Wednesday, June 29, 2011

Good News, Bad News

HAWS has been in the news twice within the last two weeks.

The first news story was a great one about our camp -- it's the video posted above. Fox 6 Milwauke did a fantastic job showing what our Kids 'N Critters Camp is all about -- what we're trying to teach the kids, what kinds of things they do at our camps, and how much fun they have.

The latest news story wasn't so pleasant - a woman was attacked by her own two dogs while attempting to breakup a dog in the backyard of her home and had to take a ride on flight for life to the hospital. Police officers shot one of the dogs as it attempted to climb over the fence at them. Unfortuantely the dogs were pit bulls.

I say unfortunately because every time a pit bull hits the news it's another mark against the breed. Not all pit bulls are aggressive dogs -- as a matter of fact the majority that I've met are very loving with friendly temperaments towards people. But those don't make the news, and stories like this make it difficult for dogs from bully breed dogs with good temperaments to find homes when they are in need of adoption.

HAWS made the news in this story because we are the animal control facility that came and picked up the other dog. Our Operations Manager -- Mark Hess had to use a tranquilizer dart in order to safely get the dog into his custody.

The dog is here at HAWS undergoing a quarantine for rabies -- her future is not entirely certain at this point. She's in a kennel looking like anything but a vicious dog -- she's very sad, stressed and a bit afraid. HAWS refused to let the media get footage of her since there was a concern that would increase her stress level - instead we released some still photos one of our staff shot instead.

Here's a link to the news coverage:,0,3622188.story

Sunday, June 19, 2011

Unscheduled Lessons

It's that time of year at HAWS -- summer camp time. Last year we held three sessions of "Camp Gone to the Dogs" and it was overwhelmingly successful. This year we added another two weeks and they were the first sessions to fill.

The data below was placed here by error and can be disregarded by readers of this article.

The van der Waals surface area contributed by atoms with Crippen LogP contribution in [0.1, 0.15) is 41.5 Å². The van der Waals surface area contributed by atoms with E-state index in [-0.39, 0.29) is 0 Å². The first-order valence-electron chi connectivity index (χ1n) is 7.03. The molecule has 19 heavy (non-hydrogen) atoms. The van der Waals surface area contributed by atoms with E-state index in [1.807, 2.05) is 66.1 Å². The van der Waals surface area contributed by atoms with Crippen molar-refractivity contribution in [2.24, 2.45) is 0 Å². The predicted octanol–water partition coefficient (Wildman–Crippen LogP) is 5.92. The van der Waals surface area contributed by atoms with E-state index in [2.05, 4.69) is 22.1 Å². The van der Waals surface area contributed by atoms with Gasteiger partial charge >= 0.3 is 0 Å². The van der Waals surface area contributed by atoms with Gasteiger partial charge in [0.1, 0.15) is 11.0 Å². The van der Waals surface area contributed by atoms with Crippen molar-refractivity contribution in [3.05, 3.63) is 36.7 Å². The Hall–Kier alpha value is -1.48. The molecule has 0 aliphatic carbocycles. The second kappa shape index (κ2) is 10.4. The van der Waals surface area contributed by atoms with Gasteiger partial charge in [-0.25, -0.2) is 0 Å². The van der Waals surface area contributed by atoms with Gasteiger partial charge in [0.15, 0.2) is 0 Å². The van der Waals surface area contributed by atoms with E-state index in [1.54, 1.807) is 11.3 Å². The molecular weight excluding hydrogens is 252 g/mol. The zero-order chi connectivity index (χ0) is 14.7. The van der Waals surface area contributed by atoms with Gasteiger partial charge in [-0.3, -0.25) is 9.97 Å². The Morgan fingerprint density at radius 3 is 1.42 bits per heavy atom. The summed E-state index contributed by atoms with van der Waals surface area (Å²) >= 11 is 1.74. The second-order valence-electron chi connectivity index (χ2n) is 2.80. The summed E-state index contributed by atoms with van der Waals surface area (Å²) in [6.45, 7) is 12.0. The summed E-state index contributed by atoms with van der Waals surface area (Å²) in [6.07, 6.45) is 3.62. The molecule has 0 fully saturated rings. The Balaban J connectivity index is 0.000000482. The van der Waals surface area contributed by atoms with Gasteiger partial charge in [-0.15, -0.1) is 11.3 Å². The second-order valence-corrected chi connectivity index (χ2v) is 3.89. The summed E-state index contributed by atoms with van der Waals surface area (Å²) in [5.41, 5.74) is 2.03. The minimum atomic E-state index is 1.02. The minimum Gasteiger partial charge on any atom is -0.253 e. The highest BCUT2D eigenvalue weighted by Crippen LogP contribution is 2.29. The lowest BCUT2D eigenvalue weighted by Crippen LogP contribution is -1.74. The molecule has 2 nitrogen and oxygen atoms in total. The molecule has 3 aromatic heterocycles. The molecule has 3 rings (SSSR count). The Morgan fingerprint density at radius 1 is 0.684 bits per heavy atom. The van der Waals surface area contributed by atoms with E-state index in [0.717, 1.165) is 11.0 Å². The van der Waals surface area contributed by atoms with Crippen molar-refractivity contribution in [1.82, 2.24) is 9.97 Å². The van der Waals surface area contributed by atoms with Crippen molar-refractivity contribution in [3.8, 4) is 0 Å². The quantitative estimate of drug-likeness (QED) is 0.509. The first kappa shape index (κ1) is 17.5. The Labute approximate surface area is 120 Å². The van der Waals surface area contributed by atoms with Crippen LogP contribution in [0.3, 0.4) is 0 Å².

I love this specialty camp because it allows me to share my passion and knowledge of dogs. The kids not only get to spend time with their shelter dog for the week, but they learn about training, socialization, and puppy mills -- among other things.

In my over seven years as a humane educator I've come to realize that sometimes the best lessons are those that aren't planned, and of course this was the case during last weeks camp.

On Tuesday one of the dogs started limping, and by Wednesday Ashland was having difficulty getting up. The kids were extremely concerned about her, but felt better when we assured them our vet was going to check her out.

Ashland was diagnosed with Lyme's Disease and treatment was started immediately. However I had to break it to her three campers that they might not get to work with her for the rest of the week. They were really good sports about it and very understanding. Fortunately the antibiotics were fast acting and Ashland was feeling well enough on Thursday that the kids could spend time with her -- even though they had to limit her activity.

The good feeling I was having when that that problem was resolved was short-lived, however. Chops the cocker spaniel was scheduled to go to his new adoptive home on Saturday, but there was a lump on his chest that needed to be removed. I met with his campers and explained the situation and asked if they would mind if Chops had the surgery and they were given a different dog to work with -- possibly for the rest of camp. I was very proud of them -- they unhesitatingly agreed that Chops should have the tumor removed (it was benign), and worked with another dog without complaining. And later that day begged to go see him in recovery so they knew he was ok. Chops was feeling well enough by Friday morning that they were able to get him back.

The campers learned that when working with animals things don't always go as planned, and that the animal's welfare takes priority over everything else. I'd say the first week of camp this year was a success!

Tuesday, June 7, 2011

Cat Agility

A few weeks ago HAWS hosted feline behaviorist Victory Pappa from Cats International to talk to Waukesha County cat owners about cat behavior and help them solve cat behavior problems. Victoria did a great job explaining how to deal with cats not using the litterbox, play nipping, and counter cruising.

As a dog trainer one of the things I explain to dog owners is that many times behavior problems occur because our dogs are bored. Environmental enrichment and exercise can go a long way towards helping resolve a lot of behavior caused by boredom.

Therefore I wasn't too surprised when I learned that the same is true of cats. Many times people get cats because they don't want to spend as much time exercising them and consider them less work than dogs. And in a lot of ways this is true. However cats are very smart and curious animals, and if they aren't given enough to do can get into trouble.

Victoria brought along Vivian Frawley who brought her cat Linus for a special demonstration. She believes that teaching cats agility -- an obstacle course much like the dog sport -- can go a long way to getting them mentally tired, and possibly prevent behavior problems from occuring. Below is a video of Linus going through a simple course.